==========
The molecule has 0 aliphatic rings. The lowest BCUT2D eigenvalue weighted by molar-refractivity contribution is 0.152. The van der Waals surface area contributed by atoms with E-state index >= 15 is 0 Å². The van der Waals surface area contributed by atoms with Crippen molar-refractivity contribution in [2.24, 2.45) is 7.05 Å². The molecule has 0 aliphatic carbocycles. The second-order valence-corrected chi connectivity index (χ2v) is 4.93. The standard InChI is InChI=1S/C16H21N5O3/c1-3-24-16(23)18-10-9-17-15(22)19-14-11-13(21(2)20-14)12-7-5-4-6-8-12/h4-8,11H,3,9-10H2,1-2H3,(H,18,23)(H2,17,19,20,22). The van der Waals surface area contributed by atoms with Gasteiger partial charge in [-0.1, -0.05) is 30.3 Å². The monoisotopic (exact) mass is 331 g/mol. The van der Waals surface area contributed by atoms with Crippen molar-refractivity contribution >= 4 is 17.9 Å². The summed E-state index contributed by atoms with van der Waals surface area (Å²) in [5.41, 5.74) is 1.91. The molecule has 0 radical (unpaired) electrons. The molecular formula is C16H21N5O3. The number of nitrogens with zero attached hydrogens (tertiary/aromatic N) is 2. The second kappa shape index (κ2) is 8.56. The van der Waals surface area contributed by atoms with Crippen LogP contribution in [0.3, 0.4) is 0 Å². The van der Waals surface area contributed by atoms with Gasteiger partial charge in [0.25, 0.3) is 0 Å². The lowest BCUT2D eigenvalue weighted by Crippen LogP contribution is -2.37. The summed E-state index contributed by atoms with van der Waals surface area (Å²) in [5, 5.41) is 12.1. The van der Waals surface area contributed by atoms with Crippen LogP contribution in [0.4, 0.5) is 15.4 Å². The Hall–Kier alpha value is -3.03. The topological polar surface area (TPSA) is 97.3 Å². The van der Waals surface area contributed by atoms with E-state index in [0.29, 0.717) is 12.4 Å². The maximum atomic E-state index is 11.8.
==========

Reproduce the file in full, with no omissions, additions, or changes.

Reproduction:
The molecule has 0 aliphatic rings. The lowest BCUT2D eigenvalue weighted by molar-refractivity contribution is 0.152. The van der Waals surface area contributed by atoms with E-state index >= 15 is 0 Å². The van der Waals surface area contributed by atoms with Crippen molar-refractivity contribution in [2.24, 2.45) is 7.05 Å². The molecule has 0 aliphatic carbocycles. The second-order valence-corrected chi connectivity index (χ2v) is 4.93. The standard InChI is InChI=1S/C16H21N5O3/c1-3-24-16(23)18-10-9-17-15(22)19-14-11-13(21(2)20-14)12-7-5-4-6-8-12/h4-8,11H,3,9-10H2,1-2H3,(H,18,23)(H2,17,19,20,22). The van der Waals surface area contributed by atoms with Gasteiger partial charge in [-0.1, -0.05) is 30.3 Å². The monoisotopic (exact) mass is 331 g/mol. The van der Waals surface area contributed by atoms with Crippen molar-refractivity contribution >= 4 is 17.9 Å². The summed E-state index contributed by atoms with van der Waals surface area (Å²) in [5.41, 5.74) is 1.91. The molecule has 0 radical (unpaired) electrons. The molecular formula is C16H21N5O3. The number of nitrogens with zero attached hydrogens (tertiary/aromatic N) is 2. The second kappa shape index (κ2) is 8.56. The van der Waals surface area contributed by atoms with Crippen LogP contribution in [0.3, 0.4) is 0 Å². The van der Waals surface area contributed by atoms with Gasteiger partial charge in [0.25, 0.3) is 0 Å². The lowest BCUT2D eigenvalue weighted by Crippen LogP contribution is -2.37. The summed E-state index contributed by atoms with van der Waals surface area (Å²) in [5, 5.41) is 12.1. The van der Waals surface area contributed by atoms with Crippen LogP contribution in [0.4, 0.5) is 15.4 Å². The Hall–Kier alpha value is -3.03. The topological polar surface area (TPSA) is 97.3 Å². The van der Waals surface area contributed by atoms with E-state index in [0.29, 0.717) is 12.4 Å². The maximum atomic E-state index is 11.8.